The best savings account rates have barely risen since November's base rate rise, can reveal, suggesting savers are not being given a fair deal.

On 2 November last year, the Bank of England raised the base rate for the first time in a decade – from 0.25% to 0.5%. Yet our data, based on the top rates for easy-access and one-year fixed-rate savings each week, shows banks have largely failed to pass on the full increase to savers – despite hiking bills for mortgage customers on variable and tracker rates.

The research comes ahead of Thursday's Bank of England Monetary Policy Committee vote on the base rate – the official borrowing rate which influences what borrowers pay and savers earn – with it widely anticipated to be held at 0.5%.

Remarkably, if you opened a top easy-access savings account at the end of October you could have earned 1.3% on your savings – the same top rate as today, despite the base rate now being 0.25 percentage points higher.

For one-year fixes there's an underwhelming 0.15 percentage point improvement, with the highest one-year account paying 2.05% today, compared with 1.9% in October.

While these rates are still pretty dire, if you've not switched recently you could be languishing on a far worse rate. See our Top Savings Accounts guide for the current best buys.

How have top easy-access rates moved since November?

The easy-access best-buy tables topped 1.45% in December, offered by Lloyds-owned Birmingham Midshires. However, this rate turned out to be nothing more than a brief spike, with the best buys returning to 1.3% soon after – though 1.35% was available for a few weeks in February.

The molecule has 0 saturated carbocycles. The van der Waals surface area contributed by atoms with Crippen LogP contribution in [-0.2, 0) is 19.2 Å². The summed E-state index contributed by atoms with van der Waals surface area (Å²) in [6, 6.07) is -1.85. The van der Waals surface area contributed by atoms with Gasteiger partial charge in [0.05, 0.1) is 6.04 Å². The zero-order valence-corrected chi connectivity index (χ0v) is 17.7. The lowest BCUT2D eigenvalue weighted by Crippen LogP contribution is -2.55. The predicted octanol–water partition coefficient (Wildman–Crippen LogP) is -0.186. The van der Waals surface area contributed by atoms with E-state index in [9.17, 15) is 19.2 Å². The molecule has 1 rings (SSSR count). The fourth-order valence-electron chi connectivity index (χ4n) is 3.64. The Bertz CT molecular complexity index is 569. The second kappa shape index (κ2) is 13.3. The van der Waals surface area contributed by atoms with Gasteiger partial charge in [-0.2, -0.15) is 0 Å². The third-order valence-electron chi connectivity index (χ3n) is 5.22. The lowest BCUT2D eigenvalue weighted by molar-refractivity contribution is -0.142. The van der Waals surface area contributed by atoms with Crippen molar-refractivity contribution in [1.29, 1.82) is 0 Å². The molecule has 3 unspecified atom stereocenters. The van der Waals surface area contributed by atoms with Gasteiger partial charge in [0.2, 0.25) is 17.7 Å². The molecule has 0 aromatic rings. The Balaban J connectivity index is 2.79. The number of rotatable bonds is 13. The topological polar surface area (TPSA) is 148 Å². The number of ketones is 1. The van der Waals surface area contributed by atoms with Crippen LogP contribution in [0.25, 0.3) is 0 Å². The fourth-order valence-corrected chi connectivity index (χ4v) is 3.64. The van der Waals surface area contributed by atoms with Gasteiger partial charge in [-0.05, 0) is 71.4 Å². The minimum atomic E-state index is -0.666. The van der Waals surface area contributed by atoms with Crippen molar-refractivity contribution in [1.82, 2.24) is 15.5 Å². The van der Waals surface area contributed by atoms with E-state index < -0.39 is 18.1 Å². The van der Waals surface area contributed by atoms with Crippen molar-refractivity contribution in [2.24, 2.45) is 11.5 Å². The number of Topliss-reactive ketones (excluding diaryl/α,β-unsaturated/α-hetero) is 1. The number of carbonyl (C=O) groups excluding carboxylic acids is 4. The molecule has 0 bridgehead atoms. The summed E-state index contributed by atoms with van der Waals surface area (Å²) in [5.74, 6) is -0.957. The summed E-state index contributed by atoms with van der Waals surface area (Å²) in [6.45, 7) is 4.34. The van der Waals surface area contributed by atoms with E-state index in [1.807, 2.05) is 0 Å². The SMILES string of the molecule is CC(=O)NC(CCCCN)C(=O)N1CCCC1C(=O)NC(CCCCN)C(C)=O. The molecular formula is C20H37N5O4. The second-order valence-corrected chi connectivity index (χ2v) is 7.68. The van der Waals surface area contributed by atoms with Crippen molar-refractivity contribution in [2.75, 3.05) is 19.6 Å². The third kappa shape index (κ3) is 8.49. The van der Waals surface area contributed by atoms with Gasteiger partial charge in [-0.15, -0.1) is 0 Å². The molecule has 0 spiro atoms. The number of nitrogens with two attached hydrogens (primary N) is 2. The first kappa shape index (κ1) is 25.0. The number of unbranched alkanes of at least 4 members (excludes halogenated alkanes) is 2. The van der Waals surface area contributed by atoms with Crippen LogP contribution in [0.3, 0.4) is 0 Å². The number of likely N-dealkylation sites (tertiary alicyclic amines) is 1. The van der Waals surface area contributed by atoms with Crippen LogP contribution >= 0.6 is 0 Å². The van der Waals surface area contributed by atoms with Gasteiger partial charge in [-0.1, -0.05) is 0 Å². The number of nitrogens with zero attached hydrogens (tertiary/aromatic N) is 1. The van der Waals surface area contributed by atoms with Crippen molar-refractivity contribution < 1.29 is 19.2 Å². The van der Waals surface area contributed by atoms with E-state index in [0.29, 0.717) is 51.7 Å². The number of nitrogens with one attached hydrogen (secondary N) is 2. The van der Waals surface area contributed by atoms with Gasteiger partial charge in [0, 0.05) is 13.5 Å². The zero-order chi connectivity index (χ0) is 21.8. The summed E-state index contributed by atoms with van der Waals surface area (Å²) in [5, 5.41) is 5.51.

Currently, the top easy-access savings account rate is 1.3%, being offered by five providers: Tesco Bank, Shawbrook, Sainsbury's Bank, Coventry Building Society and Virgin Money. All of these accounts work slightly differently, so if you're looking for an easy-access savings account, see our Top Savings guide to find out which is best for you.

What about fixed savings accounts?

In the weeks following the base rate rise, one-year fixed savings rates hardly moved at all, hovering between 1.8% and 1.95%.

The highest rate seen in the eight months since has come from Atom Bank, at 2.05%, which is still available today – though based on previous short-lived Atom rates, it's possible that this deal won't be available for much longer, with the next-best at 1.88%. For the current best buys, including longer fixes, see our fixed savings tables.

'It's a definite double standard'

MoneySavingExpert's chief product analyst Helen Saxon said: "It's shocking that banks didn't raise interest rates for savers, especially as they DID raise rates for mortgage borrowers. It's a definite double standard.

"Don't loyally stick to one savings provider, especially if it's taking advantage of that loyalty and giving you a dismal return on your savings. Always keep an eye on your rate, and if you could get more elsewhere, ditch and switch to the better rate."

Check the rate you're getting NOW

Remember, the base rate is irrelevant to you if you don't know the rate you're earning on your savings account. We've seen some easy-access accounts paying as low as 0.05% from First Direct, HSBC and Saffron Building Society.

So check what you're earning now and switch to a top easy-access savings account. Even if you got a good deal in the past, many of the top accounts cut their headline interest rates at short notice.

Follow MoneySavingExpert on Facebook and Twitter for updates on Thursday about the base rate decision.